Looks like the U.S. is launching a pointless trade war, after all.
U.S. equity markets fell for the fourth day in five on Thursday after the U.S. cited national security concerns in imposing tariffs on steel and aluminum imports from some of the U.S.'s most important allies and trade partners, starting at midnight tonight.
The move prompted Canada, Mexico and the European Union to say they would retaliate by slapping tariffs on U.S. goods including bourbon whiskey, orange juice and Harley-Davidson motorcycles. Canada said it will respond with dollar-for-dollar tariffs worth about C$16.6 billion.
Once again, President Donald Trump's administration has managed to dent investor confidence that has been going sideways for the last few months but remains underpinned by the President's trifecta of low corporate taxes, lax or reversed regulations and a moribund enforcement regime. Not for the first time or the last, the President is picking a fight that hurts the nation's friends and may embolden its opponents.
It does little to encourage investors to buy shares in U.S. exporters or companies such as Boeing, which use imported steel to make airplanes. Harley Davidson (HOG) fell 2.2% and Boeing (BA) lost 1.6%, while U.S. Steel (X) rose 1.9% and Nucor (NUE) , the biggest U.S. steel maker, rose 0.1%. Action Alerts PLUS holding Nucor gave back much of its gains during the trading session as investors may have heard Canadian Prime Minister Justin Trudeau point out that the U.S. has a $2 billion annual surplus in trading steel with Canada, which the U.S. uses to build tanks and aircraft.
Trudeau noted that Canada and the U.S. have been close allies through two world wars and up to, and including, the conflicts in Iraq and Afghanistan and said, "That Canada could be considered a national security risk to the United States is inconceivable."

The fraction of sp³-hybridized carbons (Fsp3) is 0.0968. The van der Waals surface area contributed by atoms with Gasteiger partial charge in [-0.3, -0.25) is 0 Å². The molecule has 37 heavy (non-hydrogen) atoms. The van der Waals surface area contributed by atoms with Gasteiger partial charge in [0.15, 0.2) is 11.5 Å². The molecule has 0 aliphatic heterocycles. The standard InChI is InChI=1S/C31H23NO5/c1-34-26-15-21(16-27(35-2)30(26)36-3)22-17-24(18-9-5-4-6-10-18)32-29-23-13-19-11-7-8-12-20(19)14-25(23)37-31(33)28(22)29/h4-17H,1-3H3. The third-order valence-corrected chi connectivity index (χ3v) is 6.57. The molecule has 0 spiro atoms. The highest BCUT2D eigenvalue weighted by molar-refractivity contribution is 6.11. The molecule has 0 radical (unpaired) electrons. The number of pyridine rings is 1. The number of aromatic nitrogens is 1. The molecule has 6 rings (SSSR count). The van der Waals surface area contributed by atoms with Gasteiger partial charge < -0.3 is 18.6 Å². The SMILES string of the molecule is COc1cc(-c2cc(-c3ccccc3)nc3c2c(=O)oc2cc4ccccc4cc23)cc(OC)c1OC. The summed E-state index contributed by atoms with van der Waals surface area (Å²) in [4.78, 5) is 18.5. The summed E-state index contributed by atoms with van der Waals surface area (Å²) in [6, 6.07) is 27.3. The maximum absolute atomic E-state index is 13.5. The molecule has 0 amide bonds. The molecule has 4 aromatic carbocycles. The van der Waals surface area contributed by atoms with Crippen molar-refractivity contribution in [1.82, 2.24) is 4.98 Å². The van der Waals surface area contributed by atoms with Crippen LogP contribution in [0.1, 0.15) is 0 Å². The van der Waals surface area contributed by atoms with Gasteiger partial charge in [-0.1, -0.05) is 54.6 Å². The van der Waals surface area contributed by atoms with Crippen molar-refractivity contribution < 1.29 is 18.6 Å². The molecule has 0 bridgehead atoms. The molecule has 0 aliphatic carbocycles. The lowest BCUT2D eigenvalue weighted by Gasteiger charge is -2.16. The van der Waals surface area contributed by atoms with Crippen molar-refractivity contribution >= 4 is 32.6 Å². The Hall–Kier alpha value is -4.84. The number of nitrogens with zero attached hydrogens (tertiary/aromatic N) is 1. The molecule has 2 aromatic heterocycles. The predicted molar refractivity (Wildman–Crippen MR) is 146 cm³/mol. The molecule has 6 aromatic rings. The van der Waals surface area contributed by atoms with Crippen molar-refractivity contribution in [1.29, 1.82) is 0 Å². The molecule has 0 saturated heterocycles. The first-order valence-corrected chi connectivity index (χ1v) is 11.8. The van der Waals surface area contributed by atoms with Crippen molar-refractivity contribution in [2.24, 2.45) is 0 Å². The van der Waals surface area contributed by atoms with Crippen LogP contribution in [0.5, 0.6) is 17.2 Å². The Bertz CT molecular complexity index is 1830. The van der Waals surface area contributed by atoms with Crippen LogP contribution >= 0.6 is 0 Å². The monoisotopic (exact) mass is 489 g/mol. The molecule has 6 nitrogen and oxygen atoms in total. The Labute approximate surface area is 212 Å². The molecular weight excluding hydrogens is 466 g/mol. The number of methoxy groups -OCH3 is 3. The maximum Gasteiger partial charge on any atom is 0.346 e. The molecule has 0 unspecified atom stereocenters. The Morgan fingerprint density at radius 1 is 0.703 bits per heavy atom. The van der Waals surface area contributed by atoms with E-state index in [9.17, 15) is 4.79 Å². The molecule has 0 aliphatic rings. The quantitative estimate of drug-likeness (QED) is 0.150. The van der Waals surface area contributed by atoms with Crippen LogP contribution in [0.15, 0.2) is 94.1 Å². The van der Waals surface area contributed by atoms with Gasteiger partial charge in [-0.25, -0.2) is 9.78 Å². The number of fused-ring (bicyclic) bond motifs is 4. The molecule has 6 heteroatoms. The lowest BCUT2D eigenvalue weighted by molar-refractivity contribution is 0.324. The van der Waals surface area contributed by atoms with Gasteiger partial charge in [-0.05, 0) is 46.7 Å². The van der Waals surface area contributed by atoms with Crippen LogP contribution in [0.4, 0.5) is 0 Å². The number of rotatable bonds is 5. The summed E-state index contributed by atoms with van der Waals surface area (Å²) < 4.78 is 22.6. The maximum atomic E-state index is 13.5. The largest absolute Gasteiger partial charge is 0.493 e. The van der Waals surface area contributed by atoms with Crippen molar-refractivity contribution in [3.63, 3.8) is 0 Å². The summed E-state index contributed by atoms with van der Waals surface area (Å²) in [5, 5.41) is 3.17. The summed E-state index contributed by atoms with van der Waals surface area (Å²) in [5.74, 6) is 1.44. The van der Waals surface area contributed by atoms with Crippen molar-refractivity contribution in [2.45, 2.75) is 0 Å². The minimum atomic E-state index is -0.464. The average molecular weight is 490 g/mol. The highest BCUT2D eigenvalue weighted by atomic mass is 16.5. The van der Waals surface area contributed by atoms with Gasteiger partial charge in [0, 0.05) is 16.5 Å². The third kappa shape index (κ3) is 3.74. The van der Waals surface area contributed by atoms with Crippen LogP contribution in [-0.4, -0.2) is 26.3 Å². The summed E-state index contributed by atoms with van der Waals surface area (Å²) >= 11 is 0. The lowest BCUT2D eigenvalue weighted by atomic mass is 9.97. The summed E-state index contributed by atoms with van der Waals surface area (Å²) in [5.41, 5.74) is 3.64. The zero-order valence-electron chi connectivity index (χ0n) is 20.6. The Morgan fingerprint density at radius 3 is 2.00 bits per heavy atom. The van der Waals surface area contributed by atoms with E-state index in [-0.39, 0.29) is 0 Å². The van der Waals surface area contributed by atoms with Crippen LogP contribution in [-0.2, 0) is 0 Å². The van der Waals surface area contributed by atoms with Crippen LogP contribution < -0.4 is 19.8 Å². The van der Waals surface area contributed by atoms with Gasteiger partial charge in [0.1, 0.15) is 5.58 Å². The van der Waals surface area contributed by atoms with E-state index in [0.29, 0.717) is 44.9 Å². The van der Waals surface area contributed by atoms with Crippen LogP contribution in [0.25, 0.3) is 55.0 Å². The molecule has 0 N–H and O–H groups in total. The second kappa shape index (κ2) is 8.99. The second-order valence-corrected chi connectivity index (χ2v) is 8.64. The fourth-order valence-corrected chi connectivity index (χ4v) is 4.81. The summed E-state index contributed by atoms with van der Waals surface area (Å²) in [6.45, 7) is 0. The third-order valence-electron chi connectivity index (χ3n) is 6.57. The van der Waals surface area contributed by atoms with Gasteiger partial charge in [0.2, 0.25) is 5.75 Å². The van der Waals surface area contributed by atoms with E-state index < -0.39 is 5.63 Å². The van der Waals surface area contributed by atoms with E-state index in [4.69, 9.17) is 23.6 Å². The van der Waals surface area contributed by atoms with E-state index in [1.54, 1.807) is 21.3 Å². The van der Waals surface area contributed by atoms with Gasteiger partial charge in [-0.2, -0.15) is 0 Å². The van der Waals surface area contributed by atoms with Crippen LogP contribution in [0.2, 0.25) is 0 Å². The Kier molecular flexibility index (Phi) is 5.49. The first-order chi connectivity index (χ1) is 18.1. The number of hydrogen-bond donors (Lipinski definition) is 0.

Evidently not to the President and Commerce Secretary Wilbur Ross. Trump said today he agreed with Ross that steel imports "threaten to impair the national security of the United States." That would be one thing if the U.S. shared a 5,000-mile border with China, for example. But it doesn't. It's with Canada.
"The ties of commerce, friendship and in many cases family between Americans and Canadians are undiminished," Trudeau said. "We are confident that shared values, geography and common interest will ultimately overcome protectionism."
Mexico's economic ministry said it regretted and disapproved of the measure and would adopt steps to match the tariffs by a comparable amount, including on products ranging from flat steel, tubes and pipes, to sausages, apples, grapes, cranberries and some kinds of cheese.
"The recent announcement by the U.S. to allow temporary exemptions to expire and impose tariffs on steel and aluminum from Canada, the EU and Mexico, creates heartburn for critical allies," said Dec Mullarkey, managing director of investment research at Sun Life Investment Management, in an e-mail to TheStreet. "The EU has been clear they will respond. This escalates the risk of a trade war and retaliatory steps that could put global growth at risk. This move shows that the U.S. administration wants to send a clear message that they are willing to be protectionist even if they hijack the goodwill of long term allies."
European Union chief Jean-Claude Juncker said Thursday it was a "bad day" for trade. "The European Union cannot react to that without any kind of reaction," he said.
And once again there's a whiff of the President's personal peccadillos in the tariff announcement, which may be extended to German auto imports, potentially putting the entire global trading system at risk, said EU trade commissioner Cecilia Malmstrom.
If Trump follows through with threats to slap "anything close to 25% tariffs on German cars, I would really see it as the end of the German-American trade relationship," said Arndt Ellinghorst, an analyst at Evercore ISI. "Not a single car built in Germany and sold to the U.S. would be sold at a profit," he said.
Allegedly, Trump told French President Emmanuel Macron that he wanted to go through with his trade policy to prevent Mercedes-Benz models from driving down Fifth Avenue in New York, according to a report by German magazine WirtschaftsWoche. Trump Tower in Manhattan, the president's home before he entered the White House, is on Fifth Avenue. It's not clear what he has against Mercedes-Benz cars, but it's been speculated that he doesn't get along so well with German Chancellor Angela Merkel.
Maybe that's it.
Next to come could be renewed tariff restrictions aimed at China, about which the administration has been inconsistent. Later this year, the U.S. may scrap the North America Free Trade Agreement with Canada and Mexico entirely. Neither prospect bodes well for investors in U.S. equities.
In the meantime, investors may hope that the President renews his plans to win the Nobel Peace Prize for solving the North Korean conflict. That would be a good way to help ensure that all the profits from the Trump trade so far don't go up in smoke.